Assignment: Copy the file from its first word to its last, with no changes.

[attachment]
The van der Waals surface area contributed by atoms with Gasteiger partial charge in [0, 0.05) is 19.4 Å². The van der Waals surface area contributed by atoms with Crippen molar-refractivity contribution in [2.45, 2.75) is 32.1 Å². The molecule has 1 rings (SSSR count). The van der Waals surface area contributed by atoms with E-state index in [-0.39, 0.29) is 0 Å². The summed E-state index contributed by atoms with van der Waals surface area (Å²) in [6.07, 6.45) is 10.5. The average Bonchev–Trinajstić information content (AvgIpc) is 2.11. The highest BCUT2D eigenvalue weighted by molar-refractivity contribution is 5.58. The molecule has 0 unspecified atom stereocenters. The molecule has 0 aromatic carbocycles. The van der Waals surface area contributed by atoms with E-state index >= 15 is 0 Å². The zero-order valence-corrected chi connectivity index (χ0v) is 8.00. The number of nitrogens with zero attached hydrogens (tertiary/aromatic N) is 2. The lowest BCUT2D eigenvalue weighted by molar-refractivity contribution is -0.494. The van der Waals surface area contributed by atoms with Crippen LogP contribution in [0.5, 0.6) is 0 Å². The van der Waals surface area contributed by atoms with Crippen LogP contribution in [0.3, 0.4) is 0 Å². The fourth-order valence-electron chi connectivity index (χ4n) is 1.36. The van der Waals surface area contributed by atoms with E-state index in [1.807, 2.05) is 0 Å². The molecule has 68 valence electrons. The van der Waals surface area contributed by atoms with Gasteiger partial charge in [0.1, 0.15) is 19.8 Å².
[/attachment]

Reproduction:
The van der Waals surface area contributed by atoms with Gasteiger partial charge in [0, 0.05) is 19.4 Å². The van der Waals surface area contributed by atoms with Crippen molar-refractivity contribution in [2.45, 2.75) is 32.1 Å². The molecule has 1 rings (SSSR count). The van der Waals surface area contributed by atoms with E-state index in [-0.39, 0.29) is 0 Å². The summed E-state index contributed by atoms with van der Waals surface area (Å²) in [6.07, 6.45) is 10.5. The average Bonchev–Trinajstić information content (AvgIpc) is 2.11. The highest BCUT2D eigenvalue weighted by molar-refractivity contribution is 5.58. The molecule has 0 unspecified atom stereocenters. The molecule has 0 aromatic carbocycles. The van der Waals surface area contributed by atoms with E-state index >= 15 is 0 Å². The zero-order valence-corrected chi connectivity index (χ0v) is 8.00. The number of nitrogens with zero attached hydrogens (tertiary/aromatic N) is 2. The lowest BCUT2D eigenvalue weighted by molar-refractivity contribution is -0.494. The van der Waals surface area contributed by atoms with Crippen LogP contribution in [0.5, 0.6) is 0 Å². The van der Waals surface area contributed by atoms with Crippen LogP contribution in [0.3, 0.4) is 0 Å². The fourth-order valence-electron chi connectivity index (χ4n) is 1.36. The van der Waals surface area contributed by atoms with E-state index in [1.807, 2.05) is 0 Å². The molecule has 68 valence electrons. The van der Waals surface area contributed by atoms with Gasteiger partial charge in [0.1, 0.15) is 19.8 Å².